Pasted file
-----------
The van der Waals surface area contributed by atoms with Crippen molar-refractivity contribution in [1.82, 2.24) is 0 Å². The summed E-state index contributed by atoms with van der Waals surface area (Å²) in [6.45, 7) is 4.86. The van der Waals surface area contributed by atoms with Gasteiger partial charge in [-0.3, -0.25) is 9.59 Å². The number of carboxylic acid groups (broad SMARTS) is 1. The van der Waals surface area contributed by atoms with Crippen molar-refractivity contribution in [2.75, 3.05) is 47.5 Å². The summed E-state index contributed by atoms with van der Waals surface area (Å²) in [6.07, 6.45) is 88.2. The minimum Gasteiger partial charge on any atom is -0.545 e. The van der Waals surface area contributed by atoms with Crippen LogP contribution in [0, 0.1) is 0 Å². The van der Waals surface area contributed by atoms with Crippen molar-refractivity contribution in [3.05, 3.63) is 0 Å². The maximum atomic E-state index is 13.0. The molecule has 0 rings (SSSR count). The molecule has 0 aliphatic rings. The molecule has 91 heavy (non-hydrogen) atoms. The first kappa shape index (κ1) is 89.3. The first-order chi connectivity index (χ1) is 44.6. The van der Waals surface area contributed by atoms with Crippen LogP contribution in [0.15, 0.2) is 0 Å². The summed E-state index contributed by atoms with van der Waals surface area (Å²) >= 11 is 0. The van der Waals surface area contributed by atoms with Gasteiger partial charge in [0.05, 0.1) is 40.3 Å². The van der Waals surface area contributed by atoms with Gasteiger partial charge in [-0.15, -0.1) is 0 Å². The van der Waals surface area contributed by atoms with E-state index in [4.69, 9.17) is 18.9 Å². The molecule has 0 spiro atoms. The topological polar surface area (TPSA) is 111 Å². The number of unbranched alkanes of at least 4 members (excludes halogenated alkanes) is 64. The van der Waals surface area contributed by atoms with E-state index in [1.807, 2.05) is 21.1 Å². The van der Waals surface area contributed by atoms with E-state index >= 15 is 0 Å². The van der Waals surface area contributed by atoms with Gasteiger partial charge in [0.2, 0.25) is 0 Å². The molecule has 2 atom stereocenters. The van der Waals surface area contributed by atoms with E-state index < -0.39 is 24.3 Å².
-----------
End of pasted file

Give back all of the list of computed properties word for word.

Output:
The van der Waals surface area contributed by atoms with Crippen molar-refractivity contribution in [1.82, 2.24) is 0 Å². The summed E-state index contributed by atoms with van der Waals surface area (Å²) in [6.45, 7) is 4.86. The van der Waals surface area contributed by atoms with Gasteiger partial charge in [-0.3, -0.25) is 9.59 Å². The number of carboxylic acid groups (broad SMARTS) is 1. The van der Waals surface area contributed by atoms with Crippen molar-refractivity contribution in [2.75, 3.05) is 47.5 Å². The summed E-state index contributed by atoms with van der Waals surface area (Å²) in [6.07, 6.45) is 88.2. The minimum Gasteiger partial charge on any atom is -0.545 e. The van der Waals surface area contributed by atoms with Crippen LogP contribution in [0, 0.1) is 0 Å². The van der Waals surface area contributed by atoms with Crippen molar-refractivity contribution in [3.05, 3.63) is 0 Å². The maximum atomic E-state index is 13.0. The molecule has 0 rings (SSSR count). The molecule has 0 aliphatic rings. The molecule has 91 heavy (non-hydrogen) atoms. The first kappa shape index (κ1) is 89.3. The first-order chi connectivity index (χ1) is 44.6. The van der Waals surface area contributed by atoms with Crippen LogP contribution in [0.15, 0.2) is 0 Å². The summed E-state index contributed by atoms with van der Waals surface area (Å²) >= 11 is 0. The van der Waals surface area contributed by atoms with Gasteiger partial charge in [0.05, 0.1) is 40.3 Å². The van der Waals surface area contributed by atoms with Gasteiger partial charge in [-0.15, -0.1) is 0 Å². The van der Waals surface area contributed by atoms with E-state index in [4.69, 9.17) is 18.9 Å². The molecule has 0 spiro atoms. The topological polar surface area (TPSA) is 111 Å². The number of unbranched alkanes of at least 4 members (excludes halogenated alkanes) is 64. The van der Waals surface area contributed by atoms with E-state index in [1.807, 2.05) is 21.1 Å². The van der Waals surface area contributed by atoms with E-state index >= 15 is 0 Å². The van der Waals surface area contributed by atoms with Gasteiger partial charge in [0.2, 0.25) is 0 Å². The molecule has 2 atom stereocenters. The van der Waals surface area contributed by atoms with E-state index < -0.39 is 24.3 Å².